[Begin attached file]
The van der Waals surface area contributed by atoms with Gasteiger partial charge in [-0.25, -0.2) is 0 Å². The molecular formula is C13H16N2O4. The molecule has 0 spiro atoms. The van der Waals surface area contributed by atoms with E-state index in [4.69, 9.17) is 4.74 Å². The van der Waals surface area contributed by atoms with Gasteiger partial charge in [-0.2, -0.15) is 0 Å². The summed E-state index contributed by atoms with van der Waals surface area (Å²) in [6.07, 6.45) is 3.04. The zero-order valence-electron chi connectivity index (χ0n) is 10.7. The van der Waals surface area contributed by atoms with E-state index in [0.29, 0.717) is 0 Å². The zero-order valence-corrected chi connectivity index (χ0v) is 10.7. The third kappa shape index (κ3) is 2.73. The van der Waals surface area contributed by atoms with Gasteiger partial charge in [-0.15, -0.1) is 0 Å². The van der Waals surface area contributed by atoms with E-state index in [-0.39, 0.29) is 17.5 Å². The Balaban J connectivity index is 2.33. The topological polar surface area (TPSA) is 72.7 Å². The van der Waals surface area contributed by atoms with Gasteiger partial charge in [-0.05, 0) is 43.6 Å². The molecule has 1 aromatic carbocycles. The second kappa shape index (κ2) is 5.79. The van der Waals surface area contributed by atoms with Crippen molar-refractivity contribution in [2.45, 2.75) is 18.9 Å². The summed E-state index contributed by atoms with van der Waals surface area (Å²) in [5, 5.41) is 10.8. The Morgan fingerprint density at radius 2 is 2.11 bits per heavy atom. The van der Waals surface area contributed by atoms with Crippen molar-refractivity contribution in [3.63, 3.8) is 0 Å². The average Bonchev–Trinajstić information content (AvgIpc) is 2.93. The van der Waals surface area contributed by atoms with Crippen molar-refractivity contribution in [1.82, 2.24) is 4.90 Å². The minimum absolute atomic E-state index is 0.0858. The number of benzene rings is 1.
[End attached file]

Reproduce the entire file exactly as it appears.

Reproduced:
The van der Waals surface area contributed by atoms with Gasteiger partial charge in [-0.25, -0.2) is 0 Å². The molecular formula is C13H16N2O4. The molecule has 0 spiro atoms. The van der Waals surface area contributed by atoms with E-state index in [4.69, 9.17) is 4.74 Å². The van der Waals surface area contributed by atoms with Gasteiger partial charge in [-0.2, -0.15) is 0 Å². The summed E-state index contributed by atoms with van der Waals surface area (Å²) in [6.07, 6.45) is 3.04. The zero-order valence-electron chi connectivity index (χ0n) is 10.7. The van der Waals surface area contributed by atoms with E-state index in [0.29, 0.717) is 0 Å². The zero-order valence-corrected chi connectivity index (χ0v) is 10.7. The third kappa shape index (κ3) is 2.73. The van der Waals surface area contributed by atoms with Gasteiger partial charge in [-0.15, -0.1) is 0 Å². The van der Waals surface area contributed by atoms with E-state index in [-0.39, 0.29) is 17.5 Å². The Balaban J connectivity index is 2.33. The topological polar surface area (TPSA) is 72.7 Å². The van der Waals surface area contributed by atoms with Gasteiger partial charge in [-0.05, 0) is 43.6 Å². The molecule has 1 aromatic carbocycles. The second kappa shape index (κ2) is 5.79. The van der Waals surface area contributed by atoms with Crippen molar-refractivity contribution in [2.45, 2.75) is 18.9 Å². The summed E-state index contributed by atoms with van der Waals surface area (Å²) in [5, 5.41) is 10.8. The Morgan fingerprint density at radius 2 is 2.11 bits per heavy atom. The van der Waals surface area contributed by atoms with Crippen molar-refractivity contribution in [3.63, 3.8) is 0 Å². The average Bonchev–Trinajstić information content (AvgIpc) is 2.93. The van der Waals surface area contributed by atoms with Crippen molar-refractivity contribution in [1.82, 2.24) is 4.90 Å². The minimum absolute atomic E-state index is 0.0858. The number of benzene rings is 1.